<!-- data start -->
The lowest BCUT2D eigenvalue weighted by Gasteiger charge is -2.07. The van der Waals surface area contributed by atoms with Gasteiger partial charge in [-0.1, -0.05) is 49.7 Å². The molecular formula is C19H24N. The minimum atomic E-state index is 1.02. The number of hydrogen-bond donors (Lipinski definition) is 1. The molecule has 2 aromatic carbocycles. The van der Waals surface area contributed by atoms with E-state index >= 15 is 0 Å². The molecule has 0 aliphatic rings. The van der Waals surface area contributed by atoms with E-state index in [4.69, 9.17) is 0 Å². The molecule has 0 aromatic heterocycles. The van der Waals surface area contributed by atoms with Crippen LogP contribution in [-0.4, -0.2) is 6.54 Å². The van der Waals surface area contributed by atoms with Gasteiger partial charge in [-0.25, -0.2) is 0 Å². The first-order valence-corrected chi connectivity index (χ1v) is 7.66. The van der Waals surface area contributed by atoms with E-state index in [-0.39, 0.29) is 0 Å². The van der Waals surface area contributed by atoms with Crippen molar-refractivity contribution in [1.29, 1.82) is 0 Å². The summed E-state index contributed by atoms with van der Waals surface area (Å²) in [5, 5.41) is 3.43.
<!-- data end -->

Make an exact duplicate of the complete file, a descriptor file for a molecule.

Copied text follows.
The lowest BCUT2D eigenvalue weighted by Gasteiger charge is -2.07. The van der Waals surface area contributed by atoms with Gasteiger partial charge in [-0.1, -0.05) is 49.7 Å². The molecular formula is C19H24N. The minimum atomic E-state index is 1.02. The number of hydrogen-bond donors (Lipinski definition) is 1. The molecule has 2 aromatic carbocycles. The van der Waals surface area contributed by atoms with E-state index >= 15 is 0 Å². The molecule has 0 aliphatic rings. The van der Waals surface area contributed by atoms with E-state index in [4.69, 9.17) is 0 Å². The molecule has 0 aromatic heterocycles. The van der Waals surface area contributed by atoms with Crippen LogP contribution in [-0.4, -0.2) is 6.54 Å². The van der Waals surface area contributed by atoms with Gasteiger partial charge in [-0.25, -0.2) is 0 Å². The first-order valence-corrected chi connectivity index (χ1v) is 7.66. The van der Waals surface area contributed by atoms with E-state index in [-0.39, 0.29) is 0 Å². The van der Waals surface area contributed by atoms with Crippen molar-refractivity contribution in [1.29, 1.82) is 0 Å². The summed E-state index contributed by atoms with van der Waals surface area (Å²) in [5, 5.41) is 3.43.